This video is called Protests at G8 summit in Genoa.
By Ian Sinclair in England, about two films to be screened in London next week:
Human Rights Film Festival
Wednesday 14 March 2012
In July 2001 around 300,000 people protested against the G8 summit being held in Genoa. Two hundred arrests were made, with 1,000 people wounded and one person – Carlo Giuliani – killed by the police.
But perhaps the most shocking episode of the summit was the Italian police’s night raid on the Diaz school, where 93 unarmed activists were staying.
The events are now largely forgotten because of the fall of the Twin Towers a few months later. But by using archive video footage and interviews with the protesters, the low-budget Black Block, directed by Carlo Augusto Bachschmidt, recalls the terror meted out by the riot police.
Accounts of the beatings, which take up the majority of the documentary, are graphic and harrowing – one police officer later said the school looked like “a Mexican butcher’s shop.”
The extreme violence may be explained by the fact the Italian authorities thought the school was the headquarters of the often violent Black Block. In reality it was the co-ordinating centre for the G8 protests. They had even placed guards outside the school to stop members of the Block from entering.
It is of course an important topic. But by concentrating on questions of what, when, where and how rather than why, Black Block feels like a wasted opportunity.
The relationship between the Italian police and far-right groups is never mentioned and who authorised the raid is also left unexplored.
Muli, a German activist who was in the school, briefly points to bigger issues. “They wanted to show what can happen when you bother those in power. I think their aim was to traumatise the movement,” he says.
Soundtracked by 14 Radiohead songs, it follows Mohamed Nasheed, the charismatic president of the Maldives, as he attempts to save his country from the rising sea levels caused by man-made climate change.
Imprisoned by the 30-year dictatorship of Maumoon Abdul Gayoom, including 18 months in solitary confinement, Nasheed became the first democratically elected leader of the Maldives in 2008.
Since then he has pledged to make the Maldives the first carbon-neutral nation in the world and he even held a cabinet meeting underwater to highlight his country’s plight.
With the Maldives made up of 2,000 tiny and low-lying islands in the Indian Ocean this “is the fight for our survival,” the 44-year-old president says.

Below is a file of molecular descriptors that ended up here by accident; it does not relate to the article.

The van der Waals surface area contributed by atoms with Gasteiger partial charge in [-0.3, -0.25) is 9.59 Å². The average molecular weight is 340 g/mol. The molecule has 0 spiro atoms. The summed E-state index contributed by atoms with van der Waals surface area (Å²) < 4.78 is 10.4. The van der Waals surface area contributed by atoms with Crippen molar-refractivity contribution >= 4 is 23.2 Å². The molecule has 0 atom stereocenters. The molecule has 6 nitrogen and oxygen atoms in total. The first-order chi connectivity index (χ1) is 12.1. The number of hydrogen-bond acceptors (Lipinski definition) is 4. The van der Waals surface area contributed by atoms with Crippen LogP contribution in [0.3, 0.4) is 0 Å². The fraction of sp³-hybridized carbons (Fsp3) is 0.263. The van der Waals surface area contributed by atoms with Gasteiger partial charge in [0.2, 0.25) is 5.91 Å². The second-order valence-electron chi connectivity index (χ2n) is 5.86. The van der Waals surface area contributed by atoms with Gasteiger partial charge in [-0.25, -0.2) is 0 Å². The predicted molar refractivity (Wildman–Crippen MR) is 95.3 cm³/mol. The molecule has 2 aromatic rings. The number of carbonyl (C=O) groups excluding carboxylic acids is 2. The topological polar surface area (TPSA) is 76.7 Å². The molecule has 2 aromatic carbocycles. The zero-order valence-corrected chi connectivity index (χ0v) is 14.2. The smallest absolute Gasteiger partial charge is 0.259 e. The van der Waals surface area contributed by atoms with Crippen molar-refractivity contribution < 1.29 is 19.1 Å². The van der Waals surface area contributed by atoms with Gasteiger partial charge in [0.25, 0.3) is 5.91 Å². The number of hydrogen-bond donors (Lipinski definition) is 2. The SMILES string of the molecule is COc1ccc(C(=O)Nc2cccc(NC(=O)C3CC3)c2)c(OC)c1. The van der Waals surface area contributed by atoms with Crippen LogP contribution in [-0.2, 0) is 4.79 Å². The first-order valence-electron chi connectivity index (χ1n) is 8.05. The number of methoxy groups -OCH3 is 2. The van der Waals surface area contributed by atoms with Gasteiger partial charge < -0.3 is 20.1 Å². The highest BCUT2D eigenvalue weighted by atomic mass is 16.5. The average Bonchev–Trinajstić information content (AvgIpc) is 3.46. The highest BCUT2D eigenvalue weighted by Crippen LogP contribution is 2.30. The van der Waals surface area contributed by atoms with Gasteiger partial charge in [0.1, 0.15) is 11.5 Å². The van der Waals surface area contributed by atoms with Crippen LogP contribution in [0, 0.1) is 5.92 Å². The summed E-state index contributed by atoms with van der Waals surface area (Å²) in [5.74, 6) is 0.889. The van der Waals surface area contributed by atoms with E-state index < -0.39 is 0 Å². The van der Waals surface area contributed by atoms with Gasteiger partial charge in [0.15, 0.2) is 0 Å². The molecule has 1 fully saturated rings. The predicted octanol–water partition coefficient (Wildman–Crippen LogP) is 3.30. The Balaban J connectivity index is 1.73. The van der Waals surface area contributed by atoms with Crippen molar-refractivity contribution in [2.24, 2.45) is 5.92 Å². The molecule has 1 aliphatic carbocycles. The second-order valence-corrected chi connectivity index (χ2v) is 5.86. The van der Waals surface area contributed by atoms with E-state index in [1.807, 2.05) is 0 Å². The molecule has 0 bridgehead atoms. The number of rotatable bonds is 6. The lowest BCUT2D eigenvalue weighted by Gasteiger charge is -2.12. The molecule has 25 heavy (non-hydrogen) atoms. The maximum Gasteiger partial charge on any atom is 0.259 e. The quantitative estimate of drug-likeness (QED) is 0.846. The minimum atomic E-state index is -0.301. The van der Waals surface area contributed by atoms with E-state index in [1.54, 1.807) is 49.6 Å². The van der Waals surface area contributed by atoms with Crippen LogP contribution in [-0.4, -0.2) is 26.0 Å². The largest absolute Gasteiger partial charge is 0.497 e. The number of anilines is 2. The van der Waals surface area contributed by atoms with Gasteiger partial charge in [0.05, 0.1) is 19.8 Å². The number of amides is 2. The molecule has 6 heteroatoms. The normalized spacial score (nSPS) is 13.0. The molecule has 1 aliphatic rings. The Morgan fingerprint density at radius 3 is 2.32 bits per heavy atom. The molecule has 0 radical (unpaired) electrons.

Turning up at Copenhagen, flanked by his climate adviser Mark Lynas, Nasheed receives a celebrity welcome.
Interestingly, the villain at the talks for Nasheed and Lynas is China, with the US barely receiving any attention.
This is odd when one considers the US position at the time was to reduce emissions by 17 per cent below 2005 levels.
“This is far short of what science demands and what Europe has committed to achieve,” Greenpeace noted and, according to environmental campaigner George Monbiot, “The immediate reason or the failure of the talks can be summarised in two words: Barack Obama.”
Unfortunately, events on the ground have significantly changed the political landscape in the Maldives. Last month, Nasheed was overthrown in a coup by elements of the military and police allegedly loyal to Gayoom. Currently under house arrest, Nasheed has called for free elections.
While The Island President is a positive and hopeful film, the future of Maldivian democracy and the likelihood of the world’s governments coming together to stop runaway climate change currently looks very bleak.
The British premiere of The Island President is on March 22 at the Curzon Cinema in London, followed by the premiere of Black Block on March 24 at the same venue. Details: ff.hrw.org
How a Documentary Gets Made: here.
Henry A. Giroux | Youth in Revolt: The Plague of State-Sponsored Violence. Henry A. Giroux, Truthout: “As young people make diverse claims on the promise of a radical democracy, articulating what a fair and just world might be, they are increasingly met with forms of physical, ideological and structural violence…. What must be addressed in the most immediate sense is the threat the emerging police state in the United States poses not to just the young protesters occupying a number of American cities, but also the threat it poses to democracy itself”: here.
Infiltration of Political Movements Is the Norm, Not the Exception in the United States. Kevin Zeese and Margaret Flowers, Occupy Washington, DC: “When the long history of political infiltration is reviewed, the Occupy Movement should be surprised if it is not infiltrated. Almost every movement in modern history has been infiltrated by police and others using many of the same tactics we are now seeing in Occupy”: here.